Affiliated Faculty

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Tobin Craig is Associate Professor in the Political Theory and Constitutional Democracy major and Director of the Science, Technology, Environment, and PUblic Policy minor (STEPP) at James Madison College, Michigan State University.  He received his B.A. (1999) and M.A. (2001) from the University of Alberta, and his Ph.D. (2005) from Boston College. 

Dr. Craig's teaching and research focuses on the intersection of modern technological natural science and modern political thought.  Trained as a political theorist, with a focus on early modern political philosophy and the thought of Francis Bacon in particular, his schoarly work explores the arguments for the encouragement and institutionalization of scientific and technological innovation, and the political challenges posed by institutionalization of a methodical, progressive, and technologically-oriented science of nature.  He has published essays on the relationship of modern natural science and utopianism, both in the work of Francis Bacon as well as more generally, and about the challenge of bringing science and scientific expertise into policy making in a democracy.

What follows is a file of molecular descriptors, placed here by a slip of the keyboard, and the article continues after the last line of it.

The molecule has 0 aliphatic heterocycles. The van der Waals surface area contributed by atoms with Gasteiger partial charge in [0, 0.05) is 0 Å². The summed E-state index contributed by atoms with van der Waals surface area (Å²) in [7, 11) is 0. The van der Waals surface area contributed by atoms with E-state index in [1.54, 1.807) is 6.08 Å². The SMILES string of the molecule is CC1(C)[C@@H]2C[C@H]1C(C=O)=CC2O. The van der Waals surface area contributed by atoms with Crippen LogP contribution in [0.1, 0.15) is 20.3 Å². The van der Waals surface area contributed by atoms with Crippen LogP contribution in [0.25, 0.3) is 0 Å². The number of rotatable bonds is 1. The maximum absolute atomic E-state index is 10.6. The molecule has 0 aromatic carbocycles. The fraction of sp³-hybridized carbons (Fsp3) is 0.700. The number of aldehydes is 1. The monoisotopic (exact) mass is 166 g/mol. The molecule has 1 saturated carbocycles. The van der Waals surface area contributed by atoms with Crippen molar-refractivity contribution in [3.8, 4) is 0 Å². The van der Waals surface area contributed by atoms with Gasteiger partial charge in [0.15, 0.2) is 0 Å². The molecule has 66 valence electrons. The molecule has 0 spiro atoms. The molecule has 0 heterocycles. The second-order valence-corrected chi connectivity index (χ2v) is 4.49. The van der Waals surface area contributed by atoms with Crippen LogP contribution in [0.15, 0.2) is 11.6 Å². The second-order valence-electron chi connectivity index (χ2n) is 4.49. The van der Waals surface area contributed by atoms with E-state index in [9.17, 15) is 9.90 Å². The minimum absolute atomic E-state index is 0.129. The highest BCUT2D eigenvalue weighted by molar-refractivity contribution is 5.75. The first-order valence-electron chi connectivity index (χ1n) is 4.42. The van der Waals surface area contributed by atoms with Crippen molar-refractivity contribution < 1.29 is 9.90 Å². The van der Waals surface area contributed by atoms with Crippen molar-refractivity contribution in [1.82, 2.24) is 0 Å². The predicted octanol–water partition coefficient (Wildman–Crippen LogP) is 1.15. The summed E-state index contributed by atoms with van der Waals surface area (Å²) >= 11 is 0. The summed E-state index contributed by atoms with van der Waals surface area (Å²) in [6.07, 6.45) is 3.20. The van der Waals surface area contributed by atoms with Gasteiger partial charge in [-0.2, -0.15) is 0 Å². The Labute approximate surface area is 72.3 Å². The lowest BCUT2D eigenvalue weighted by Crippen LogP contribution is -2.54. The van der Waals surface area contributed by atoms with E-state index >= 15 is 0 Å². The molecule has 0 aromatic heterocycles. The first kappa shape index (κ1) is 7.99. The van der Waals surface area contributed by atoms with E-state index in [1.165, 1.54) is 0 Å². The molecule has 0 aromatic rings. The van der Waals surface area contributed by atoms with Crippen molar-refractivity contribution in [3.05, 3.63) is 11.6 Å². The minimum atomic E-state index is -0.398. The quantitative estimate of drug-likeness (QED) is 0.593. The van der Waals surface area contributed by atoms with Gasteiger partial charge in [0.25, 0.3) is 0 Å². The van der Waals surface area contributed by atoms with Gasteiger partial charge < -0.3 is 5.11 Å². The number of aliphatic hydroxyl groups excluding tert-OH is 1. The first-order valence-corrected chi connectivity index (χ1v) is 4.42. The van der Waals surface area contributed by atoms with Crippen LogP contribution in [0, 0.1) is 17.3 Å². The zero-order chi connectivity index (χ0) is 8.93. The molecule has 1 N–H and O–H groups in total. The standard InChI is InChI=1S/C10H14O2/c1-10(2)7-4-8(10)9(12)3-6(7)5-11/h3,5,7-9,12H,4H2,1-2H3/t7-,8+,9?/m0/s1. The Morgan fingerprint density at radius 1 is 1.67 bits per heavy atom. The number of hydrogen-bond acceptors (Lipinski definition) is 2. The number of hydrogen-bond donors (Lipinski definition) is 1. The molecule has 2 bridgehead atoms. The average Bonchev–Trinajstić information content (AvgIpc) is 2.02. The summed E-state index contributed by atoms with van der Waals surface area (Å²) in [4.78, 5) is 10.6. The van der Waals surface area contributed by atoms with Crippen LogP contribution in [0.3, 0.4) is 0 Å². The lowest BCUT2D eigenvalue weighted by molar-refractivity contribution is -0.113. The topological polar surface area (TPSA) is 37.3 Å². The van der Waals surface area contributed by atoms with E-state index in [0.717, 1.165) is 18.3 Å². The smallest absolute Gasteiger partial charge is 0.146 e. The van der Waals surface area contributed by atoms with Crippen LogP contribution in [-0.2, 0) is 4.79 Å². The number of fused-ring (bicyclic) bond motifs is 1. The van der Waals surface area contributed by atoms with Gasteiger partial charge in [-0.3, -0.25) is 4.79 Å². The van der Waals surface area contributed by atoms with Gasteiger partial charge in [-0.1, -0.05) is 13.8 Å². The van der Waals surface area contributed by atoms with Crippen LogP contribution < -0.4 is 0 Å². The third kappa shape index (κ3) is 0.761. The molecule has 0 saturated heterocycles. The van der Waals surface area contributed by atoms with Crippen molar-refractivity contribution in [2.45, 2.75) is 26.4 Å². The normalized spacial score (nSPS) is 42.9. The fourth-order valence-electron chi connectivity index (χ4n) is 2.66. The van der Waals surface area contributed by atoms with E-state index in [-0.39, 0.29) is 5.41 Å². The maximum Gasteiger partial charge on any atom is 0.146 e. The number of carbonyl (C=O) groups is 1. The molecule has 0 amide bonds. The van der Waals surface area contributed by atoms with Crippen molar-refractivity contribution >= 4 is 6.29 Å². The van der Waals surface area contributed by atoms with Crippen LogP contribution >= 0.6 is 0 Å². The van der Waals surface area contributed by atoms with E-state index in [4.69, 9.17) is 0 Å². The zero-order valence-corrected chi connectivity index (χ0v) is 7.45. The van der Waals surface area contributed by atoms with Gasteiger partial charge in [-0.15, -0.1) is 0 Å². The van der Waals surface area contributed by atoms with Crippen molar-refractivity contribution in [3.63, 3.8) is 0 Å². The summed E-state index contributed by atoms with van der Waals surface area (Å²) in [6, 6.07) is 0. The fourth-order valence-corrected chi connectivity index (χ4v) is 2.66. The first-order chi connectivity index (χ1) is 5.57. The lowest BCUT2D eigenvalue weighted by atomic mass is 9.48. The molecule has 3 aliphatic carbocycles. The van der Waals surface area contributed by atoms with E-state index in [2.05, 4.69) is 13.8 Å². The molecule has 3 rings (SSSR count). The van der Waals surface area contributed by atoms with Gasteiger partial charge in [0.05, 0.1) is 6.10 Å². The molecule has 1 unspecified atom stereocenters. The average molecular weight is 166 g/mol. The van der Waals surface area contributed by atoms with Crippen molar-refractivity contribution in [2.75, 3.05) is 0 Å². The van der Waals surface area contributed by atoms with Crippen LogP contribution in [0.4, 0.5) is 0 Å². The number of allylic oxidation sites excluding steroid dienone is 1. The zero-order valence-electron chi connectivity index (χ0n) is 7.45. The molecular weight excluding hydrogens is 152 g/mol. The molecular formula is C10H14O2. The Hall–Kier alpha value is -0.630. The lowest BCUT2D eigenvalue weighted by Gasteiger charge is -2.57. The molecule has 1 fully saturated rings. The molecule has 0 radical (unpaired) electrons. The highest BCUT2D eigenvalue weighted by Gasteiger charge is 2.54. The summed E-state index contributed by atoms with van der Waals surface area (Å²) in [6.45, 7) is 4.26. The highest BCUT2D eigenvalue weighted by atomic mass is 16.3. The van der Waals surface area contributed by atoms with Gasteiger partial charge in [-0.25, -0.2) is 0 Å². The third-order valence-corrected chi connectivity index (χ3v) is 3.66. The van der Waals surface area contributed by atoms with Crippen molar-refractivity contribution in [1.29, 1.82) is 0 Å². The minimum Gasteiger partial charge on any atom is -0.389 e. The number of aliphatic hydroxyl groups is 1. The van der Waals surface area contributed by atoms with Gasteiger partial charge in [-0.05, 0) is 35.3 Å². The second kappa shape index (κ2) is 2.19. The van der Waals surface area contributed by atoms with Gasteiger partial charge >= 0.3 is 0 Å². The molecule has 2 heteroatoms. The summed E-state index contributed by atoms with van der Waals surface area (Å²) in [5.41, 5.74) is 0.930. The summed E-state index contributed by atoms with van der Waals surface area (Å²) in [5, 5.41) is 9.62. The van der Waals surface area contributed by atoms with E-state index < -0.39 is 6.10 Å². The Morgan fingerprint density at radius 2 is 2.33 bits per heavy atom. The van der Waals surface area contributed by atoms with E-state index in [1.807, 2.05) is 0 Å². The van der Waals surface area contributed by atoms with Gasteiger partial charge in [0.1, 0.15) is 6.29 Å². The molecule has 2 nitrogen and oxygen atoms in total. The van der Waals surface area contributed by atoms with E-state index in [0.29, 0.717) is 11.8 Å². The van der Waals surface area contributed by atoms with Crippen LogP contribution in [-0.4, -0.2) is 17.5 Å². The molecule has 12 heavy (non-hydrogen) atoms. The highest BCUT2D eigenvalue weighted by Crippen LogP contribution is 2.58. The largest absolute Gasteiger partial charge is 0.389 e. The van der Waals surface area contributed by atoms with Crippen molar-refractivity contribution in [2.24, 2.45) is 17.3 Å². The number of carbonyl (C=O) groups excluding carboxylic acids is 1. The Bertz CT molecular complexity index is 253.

He was recently awarded an "Enduring Questions" grant from the National Endowment for the Humanities to support the development of an undergraduate seminar course on the question, "What is the good of science?"  He is currently at work on a monograph on Francis Bacon's project for a technologically-oriented natural science. 

Benjamin A. Kleinerman is Associate Professor of Constutitional Democracy at James Madison College, Michigan State University.  Professor Kleinerman received his B.A. from Kenyon College in Political Science and his Ph.D. from Michigan State University in Political Science.  Professor Kleinerman is a former Postdoctoral Fellow in the Program on Consitutional Government at Harvard University, and is a former Visiting Fellow in the James Madison Program in Ideals and Institutions at Princeton University.  His research currently focuses mostly on the relationship between executive power and the constutitonal order.  He has published articles on this subject on Perspectives on Politics (APSA), American Political Science Review, and several edited volumes.  Professor Kleinerman's first book, The Discretionary President: The Promise and Peril of Executive Power published by the University Press of Kansas, has been reviewed in The New Republic and Political Science Quarterly.  He is currently working on a second book that continues the investigation of executive power currently titled, Becoming Commander-in-Chief: A Constitutional Success Story.  He has published on other subjects including literature and politics and American political history.  

Professor Kleinerman teaches courses on both political thought and political instutitons.